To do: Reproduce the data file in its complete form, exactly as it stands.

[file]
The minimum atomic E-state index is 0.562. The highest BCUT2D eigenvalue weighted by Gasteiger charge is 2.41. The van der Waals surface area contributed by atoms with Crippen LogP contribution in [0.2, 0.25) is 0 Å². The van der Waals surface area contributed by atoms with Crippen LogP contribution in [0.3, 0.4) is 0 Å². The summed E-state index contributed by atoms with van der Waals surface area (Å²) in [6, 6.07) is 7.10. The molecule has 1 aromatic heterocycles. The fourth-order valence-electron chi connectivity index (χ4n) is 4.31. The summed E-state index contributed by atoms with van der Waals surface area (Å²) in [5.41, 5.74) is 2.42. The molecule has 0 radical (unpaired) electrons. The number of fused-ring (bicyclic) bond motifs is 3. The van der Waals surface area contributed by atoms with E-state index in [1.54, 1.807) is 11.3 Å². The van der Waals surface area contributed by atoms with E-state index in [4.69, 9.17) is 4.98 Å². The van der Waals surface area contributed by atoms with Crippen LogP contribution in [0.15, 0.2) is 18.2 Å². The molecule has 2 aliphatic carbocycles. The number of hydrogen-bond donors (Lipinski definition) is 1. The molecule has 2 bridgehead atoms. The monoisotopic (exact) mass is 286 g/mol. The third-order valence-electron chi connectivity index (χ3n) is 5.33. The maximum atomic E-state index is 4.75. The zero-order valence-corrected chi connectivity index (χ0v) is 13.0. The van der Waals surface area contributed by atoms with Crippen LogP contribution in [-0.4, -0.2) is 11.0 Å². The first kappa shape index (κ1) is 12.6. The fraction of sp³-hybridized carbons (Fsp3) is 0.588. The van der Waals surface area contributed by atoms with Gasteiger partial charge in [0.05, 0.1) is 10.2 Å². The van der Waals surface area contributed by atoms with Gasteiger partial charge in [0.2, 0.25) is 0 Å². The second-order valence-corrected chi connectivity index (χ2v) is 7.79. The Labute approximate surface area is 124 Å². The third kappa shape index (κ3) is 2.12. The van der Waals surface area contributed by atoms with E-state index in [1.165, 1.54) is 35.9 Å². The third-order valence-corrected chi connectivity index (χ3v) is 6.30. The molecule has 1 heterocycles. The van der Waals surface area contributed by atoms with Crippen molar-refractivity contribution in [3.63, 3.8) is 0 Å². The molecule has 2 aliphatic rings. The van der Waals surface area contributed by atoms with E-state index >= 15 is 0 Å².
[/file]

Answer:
The minimum atomic E-state index is 0.562. The highest BCUT2D eigenvalue weighted by Gasteiger charge is 2.41. The van der Waals surface area contributed by atoms with Crippen LogP contribution in [0.2, 0.25) is 0 Å². The van der Waals surface area contributed by atoms with Crippen LogP contribution in [0.3, 0.4) is 0 Å². The summed E-state index contributed by atoms with van der Waals surface area (Å²) in [6, 6.07) is 7.10. The molecule has 1 aromatic heterocycles. The fourth-order valence-electron chi connectivity index (χ4n) is 4.31. The summed E-state index contributed by atoms with van der Waals surface area (Å²) in [5.41, 5.74) is 2.42. The molecule has 0 radical (unpaired) electrons. The number of fused-ring (bicyclic) bond motifs is 3. The van der Waals surface area contributed by atoms with E-state index in [1.54, 1.807) is 11.3 Å². The van der Waals surface area contributed by atoms with E-state index in [4.69, 9.17) is 4.98 Å². The van der Waals surface area contributed by atoms with Crippen LogP contribution in [0.15, 0.2) is 18.2 Å². The molecule has 2 aliphatic carbocycles. The number of hydrogen-bond donors (Lipinski definition) is 1. The molecule has 2 bridgehead atoms. The monoisotopic (exact) mass is 286 g/mol. The third-order valence-electron chi connectivity index (χ3n) is 5.33. The maximum atomic E-state index is 4.75. The zero-order valence-corrected chi connectivity index (χ0v) is 13.0. The van der Waals surface area contributed by atoms with Crippen LogP contribution in [-0.4, -0.2) is 11.0 Å². The first kappa shape index (κ1) is 12.6. The fraction of sp³-hybridized carbons (Fsp3) is 0.588. The van der Waals surface area contributed by atoms with Gasteiger partial charge in [0.05, 0.1) is 10.2 Å². The van der Waals surface area contributed by atoms with Gasteiger partial charge in [0.2, 0.25) is 0 Å². The second-order valence-corrected chi connectivity index (χ2v) is 7.79. The Labute approximate surface area is 124 Å². The third kappa shape index (κ3) is 2.12. The van der Waals surface area contributed by atoms with E-state index in [1.165, 1.54) is 35.9 Å². The third-order valence-corrected chi connectivity index (χ3v) is 6.30. The molecule has 1 heterocycles. The van der Waals surface area contributed by atoms with Crippen molar-refractivity contribution in [3.63, 3.8) is 0 Å². The molecule has 2 aliphatic rings. The van der Waals surface area contributed by atoms with E-state index >= 15 is 0 Å².